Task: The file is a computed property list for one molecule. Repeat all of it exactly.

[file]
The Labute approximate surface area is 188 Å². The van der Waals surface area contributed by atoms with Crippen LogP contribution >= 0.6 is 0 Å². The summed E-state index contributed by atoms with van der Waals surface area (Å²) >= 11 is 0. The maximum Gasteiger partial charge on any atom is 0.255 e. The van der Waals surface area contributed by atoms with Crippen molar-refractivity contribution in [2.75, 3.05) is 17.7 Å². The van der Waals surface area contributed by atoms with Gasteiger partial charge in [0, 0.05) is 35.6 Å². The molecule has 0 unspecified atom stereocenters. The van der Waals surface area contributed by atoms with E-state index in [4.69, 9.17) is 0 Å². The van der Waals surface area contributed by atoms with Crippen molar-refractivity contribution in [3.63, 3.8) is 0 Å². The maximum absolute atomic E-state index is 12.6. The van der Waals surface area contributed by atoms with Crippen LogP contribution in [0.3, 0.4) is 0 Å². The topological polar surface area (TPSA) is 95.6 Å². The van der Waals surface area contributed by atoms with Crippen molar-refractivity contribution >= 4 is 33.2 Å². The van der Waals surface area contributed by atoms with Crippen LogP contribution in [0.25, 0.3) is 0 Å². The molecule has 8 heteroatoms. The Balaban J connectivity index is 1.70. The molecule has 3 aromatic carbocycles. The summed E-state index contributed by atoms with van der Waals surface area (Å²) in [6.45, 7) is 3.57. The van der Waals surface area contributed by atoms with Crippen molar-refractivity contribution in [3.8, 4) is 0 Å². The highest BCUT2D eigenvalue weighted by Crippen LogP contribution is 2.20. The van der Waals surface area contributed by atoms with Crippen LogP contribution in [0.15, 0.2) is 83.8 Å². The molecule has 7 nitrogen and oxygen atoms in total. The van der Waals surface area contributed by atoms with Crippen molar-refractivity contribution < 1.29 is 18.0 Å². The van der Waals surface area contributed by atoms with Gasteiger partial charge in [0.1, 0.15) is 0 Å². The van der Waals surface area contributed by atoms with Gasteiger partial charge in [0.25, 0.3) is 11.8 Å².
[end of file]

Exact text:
The Labute approximate surface area is 188 Å². The van der Waals surface area contributed by atoms with Crippen LogP contribution >= 0.6 is 0 Å². The summed E-state index contributed by atoms with van der Waals surface area (Å²) >= 11 is 0. The maximum Gasteiger partial charge on any atom is 0.255 e. The van der Waals surface area contributed by atoms with Crippen molar-refractivity contribution in [2.75, 3.05) is 17.7 Å². The van der Waals surface area contributed by atoms with Gasteiger partial charge in [0, 0.05) is 35.6 Å². The molecule has 0 unspecified atom stereocenters. The van der Waals surface area contributed by atoms with E-state index in [4.69, 9.17) is 0 Å². The van der Waals surface area contributed by atoms with Crippen molar-refractivity contribution in [3.63, 3.8) is 0 Å². The maximum absolute atomic E-state index is 12.6. The van der Waals surface area contributed by atoms with Crippen LogP contribution in [0.3, 0.4) is 0 Å². The topological polar surface area (TPSA) is 95.6 Å². The van der Waals surface area contributed by atoms with Crippen molar-refractivity contribution >= 4 is 33.2 Å². The van der Waals surface area contributed by atoms with Crippen LogP contribution in [0.25, 0.3) is 0 Å². The molecule has 8 heteroatoms. The Balaban J connectivity index is 1.70. The molecule has 3 aromatic carbocycles. The summed E-state index contributed by atoms with van der Waals surface area (Å²) in [6.45, 7) is 3.57. The van der Waals surface area contributed by atoms with Crippen molar-refractivity contribution in [3.8, 4) is 0 Å². The highest BCUT2D eigenvalue weighted by Crippen LogP contribution is 2.20. The van der Waals surface area contributed by atoms with Crippen LogP contribution in [0.15, 0.2) is 83.8 Å². The molecule has 7 nitrogen and oxygen atoms in total. The van der Waals surface area contributed by atoms with Crippen molar-refractivity contribution < 1.29 is 18.0 Å². The van der Waals surface area contributed by atoms with Gasteiger partial charge in [0.1, 0.15) is 0 Å². The van der Waals surface area contributed by atoms with Gasteiger partial charge in [0.25, 0.3) is 11.8 Å².